The Blue Notes (or Bluenotes), Spacious Skies and Waving Grass, the Official Kansas Centennial Folk Song Album. Design/Art for Living, 1961.
I’m on the new server and still messing with stuff trying to get it right. Thanks for your patience. Also, be sure the check out my eBay stuff, I’m going to try and unload a ton of stuff, so if you see something on the site here you like, let me know. We can make an arraingment. I’d rather sell from here, as if I sell on eBay, I loose 12-15% of the total to eBay and Paypal. Blech.
Folk Jamboree, Columbia Special Products CSP-205, 1964? From Philco, a subsidiary of Ford Motor Company. Village Stompers, Johnny Cash, New Christy Minstrels, Bob Dylan, Les & Larry Elgart, Flatt & Scruggs, Clancy Brothers featuring Tommy Makem, Pete Seeger, The Brothers Four, and Banjo Barons.
Similar to the All-Star Hootenanny
from Zenith that I posted last September. Some of the same artists.
Erick Berry, Lillian Webster, and Paul Wing, One-String Fiddle, RCA-Victor, 1949. Set of two 78 RPM records.
All Star Hootenanny, Columbia Special Products, CSP 149, 1962. Pete Seeger, Bob Dylan (As Bobby Dylan), Orriel Smith, The Clancy Brothers with Thomas Makem. “Zenith presents a collector’s item in thrilling stereo!”
This album is the reason I bought two boxes of records at an auction a few weeks ago. It’s a very early Bob Dylan: “Bob Dylan is a fast-rising young man who has crossed and re-crossed the country, learning songs and writing them himself. Possessor of a compelling vocal style, Bob is heard to especial advantage on Freight Train Blues, Pretty Peggy-O and Corrina, Corrina.” Has anyone heard of him being called “Bobby” before?
Something about Pete Seeger bugs me. He’s too earnest or something. And “Where have all the Flowers Gone?” makes me want to gag. It has since I was about 8 years old. What? Generation X, cynical? What makes you say that?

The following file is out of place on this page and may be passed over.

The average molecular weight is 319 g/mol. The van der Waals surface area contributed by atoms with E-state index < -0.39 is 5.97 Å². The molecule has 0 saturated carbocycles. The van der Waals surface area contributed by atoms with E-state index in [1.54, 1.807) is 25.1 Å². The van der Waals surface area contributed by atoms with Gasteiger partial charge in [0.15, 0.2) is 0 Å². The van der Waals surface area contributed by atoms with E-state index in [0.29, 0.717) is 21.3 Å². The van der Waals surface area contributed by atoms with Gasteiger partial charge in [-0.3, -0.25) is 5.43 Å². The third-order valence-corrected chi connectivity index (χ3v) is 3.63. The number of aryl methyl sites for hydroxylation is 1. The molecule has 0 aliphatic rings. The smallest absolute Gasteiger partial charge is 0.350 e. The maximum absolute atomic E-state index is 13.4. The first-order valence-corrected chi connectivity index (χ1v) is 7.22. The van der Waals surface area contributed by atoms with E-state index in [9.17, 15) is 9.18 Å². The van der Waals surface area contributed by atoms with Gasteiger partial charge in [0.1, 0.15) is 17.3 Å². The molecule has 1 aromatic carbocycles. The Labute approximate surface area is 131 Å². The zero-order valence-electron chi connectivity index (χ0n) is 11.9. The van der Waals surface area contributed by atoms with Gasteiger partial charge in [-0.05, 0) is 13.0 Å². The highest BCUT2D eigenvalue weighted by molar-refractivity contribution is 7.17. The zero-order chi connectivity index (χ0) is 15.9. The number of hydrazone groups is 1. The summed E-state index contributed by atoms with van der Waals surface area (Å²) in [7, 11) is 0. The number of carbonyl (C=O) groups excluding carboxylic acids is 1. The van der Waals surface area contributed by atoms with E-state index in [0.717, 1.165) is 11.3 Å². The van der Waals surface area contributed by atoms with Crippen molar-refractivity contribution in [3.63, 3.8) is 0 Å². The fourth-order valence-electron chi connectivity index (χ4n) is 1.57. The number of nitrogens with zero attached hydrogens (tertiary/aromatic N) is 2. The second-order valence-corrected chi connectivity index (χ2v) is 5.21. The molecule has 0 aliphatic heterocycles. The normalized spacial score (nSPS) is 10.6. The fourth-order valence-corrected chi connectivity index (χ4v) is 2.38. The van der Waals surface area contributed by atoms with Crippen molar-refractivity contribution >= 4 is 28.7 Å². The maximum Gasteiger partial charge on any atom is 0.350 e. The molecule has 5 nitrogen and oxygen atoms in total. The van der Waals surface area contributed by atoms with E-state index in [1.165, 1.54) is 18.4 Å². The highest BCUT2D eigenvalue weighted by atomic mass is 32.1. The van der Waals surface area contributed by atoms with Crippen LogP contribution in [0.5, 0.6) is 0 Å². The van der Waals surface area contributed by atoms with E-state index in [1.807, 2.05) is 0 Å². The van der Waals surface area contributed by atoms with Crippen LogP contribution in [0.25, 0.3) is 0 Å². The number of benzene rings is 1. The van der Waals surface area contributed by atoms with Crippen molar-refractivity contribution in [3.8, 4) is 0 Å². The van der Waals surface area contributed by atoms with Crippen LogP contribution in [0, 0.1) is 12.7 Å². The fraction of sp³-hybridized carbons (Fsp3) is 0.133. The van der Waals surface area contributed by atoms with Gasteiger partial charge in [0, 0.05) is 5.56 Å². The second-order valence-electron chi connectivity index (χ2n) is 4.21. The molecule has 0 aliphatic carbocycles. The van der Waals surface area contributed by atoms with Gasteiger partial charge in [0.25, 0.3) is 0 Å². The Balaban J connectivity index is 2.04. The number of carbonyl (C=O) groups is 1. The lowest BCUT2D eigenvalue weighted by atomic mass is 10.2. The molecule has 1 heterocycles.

Orriel Smith sounds like Joan Baez, not my favorite singing style. I prefer a less affected, more natural style of folk.
The Clancy Brothers are Irish and sing Irish folk songs. I like that a lot.
I’m usually suspicious of anything that says “Collectors Item” on it, but this one pretty much is, if eBay is any kind of clue.
Doc Watson has died
after a falling ill a few days ago. I’ve been a big fan of Watson since discovering him about 10 years ago. You can see my posts of his album covers if you go here
and scroll down past the album list.
Doc Watson was true folk music, not that Peter Paul and Mary crap, or that Bob-Dylan/New-York faux folk. Here’s Doc with Earl Scruggs who also is recently passed. The bottom video is with Jack Lawrence. Go check out Spotify, Rhapsody, YouTube, or where ever you get your music and listen to some Doc Watson.
Tip Top Album of Carson Robison Songs, Together with Hill Country Ballads and Old Time Songs. 50 Complete Songs with Words and Music.
Compiled by Joe Davis. 1936. Songs made famous by Carson J. Robison, his one time partner Vernon Dalhart, and others. Including everyone’s favorite, Hallelujah, I’m a Bum
Fame is fickle. Carson Robison
was once one of the top Country Western stars, even into the 1950s, yet very few people know who he is today. In the song Hillbilly Heaven
by Tex Ritter, Robison is one of the first three mentioned and in the same breath as Jimmie Rogers. He could wistle two tunes at once. No one else has figured out how he did it.
Posting may be light this week, I’m doing the other bathroom now.
Mountain Songs from Belmont Music Company. Chicago, 1937. Kinda cool rustic artwork in this book. It’s really just line drawings without much detail, but it matches the content pretty well.